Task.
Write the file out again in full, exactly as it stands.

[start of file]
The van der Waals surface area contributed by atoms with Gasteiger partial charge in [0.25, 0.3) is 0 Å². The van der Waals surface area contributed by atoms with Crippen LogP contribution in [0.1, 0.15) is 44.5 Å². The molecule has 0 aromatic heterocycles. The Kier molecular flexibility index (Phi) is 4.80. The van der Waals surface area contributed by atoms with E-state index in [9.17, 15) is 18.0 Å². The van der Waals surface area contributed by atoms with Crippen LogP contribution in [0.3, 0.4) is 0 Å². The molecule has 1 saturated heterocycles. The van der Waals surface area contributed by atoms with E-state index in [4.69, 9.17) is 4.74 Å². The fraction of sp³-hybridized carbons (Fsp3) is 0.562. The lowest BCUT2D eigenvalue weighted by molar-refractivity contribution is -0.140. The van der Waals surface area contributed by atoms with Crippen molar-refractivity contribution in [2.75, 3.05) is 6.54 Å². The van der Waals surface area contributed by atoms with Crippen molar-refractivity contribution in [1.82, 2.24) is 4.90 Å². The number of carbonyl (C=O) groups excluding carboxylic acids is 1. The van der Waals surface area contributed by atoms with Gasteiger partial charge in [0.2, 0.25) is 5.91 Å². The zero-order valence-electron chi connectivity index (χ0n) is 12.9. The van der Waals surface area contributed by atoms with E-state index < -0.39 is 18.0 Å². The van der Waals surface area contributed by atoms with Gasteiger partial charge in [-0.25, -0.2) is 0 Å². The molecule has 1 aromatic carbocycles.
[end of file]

The van der Waals surface area contributed by atoms with Gasteiger partial charge in [0.25, 0.3) is 0 Å². The van der Waals surface area contributed by atoms with Crippen LogP contribution in [0.1, 0.15) is 44.5 Å². The molecule has 0 aromatic heterocycles. The Kier molecular flexibility index (Phi) is 4.80. The van der Waals surface area contributed by atoms with E-state index in [9.17, 15) is 18.0 Å². The van der Waals surface area contributed by atoms with Crippen LogP contribution in [0.3, 0.4) is 0 Å². The molecule has 1 saturated heterocycles. The van der Waals surface area contributed by atoms with E-state index in [4.69, 9.17) is 4.74 Å². The fraction of sp³-hybridized carbons (Fsp3) is 0.562. The lowest BCUT2D eigenvalue weighted by molar-refractivity contribution is -0.140. The van der Waals surface area contributed by atoms with Crippen molar-refractivity contribution in [2.75, 3.05) is 6.54 Å². The van der Waals surface area contributed by atoms with Crippen molar-refractivity contribution in [1.82, 2.24) is 4.90 Å². The number of carbonyl (C=O) groups excluding carboxylic acids is 1. The van der Waals surface area contributed by atoms with Gasteiger partial charge in [0.2, 0.25) is 5.91 Å². The zero-order valence-electron chi connectivity index (χ0n) is 12.9. The van der Waals surface area contributed by atoms with E-state index < -0.39 is 18.0 Å². The van der Waals surface area contributed by atoms with Gasteiger partial charge in [-0.25, -0.2) is 0 Å². The molecule has 1 aromatic carbocycles.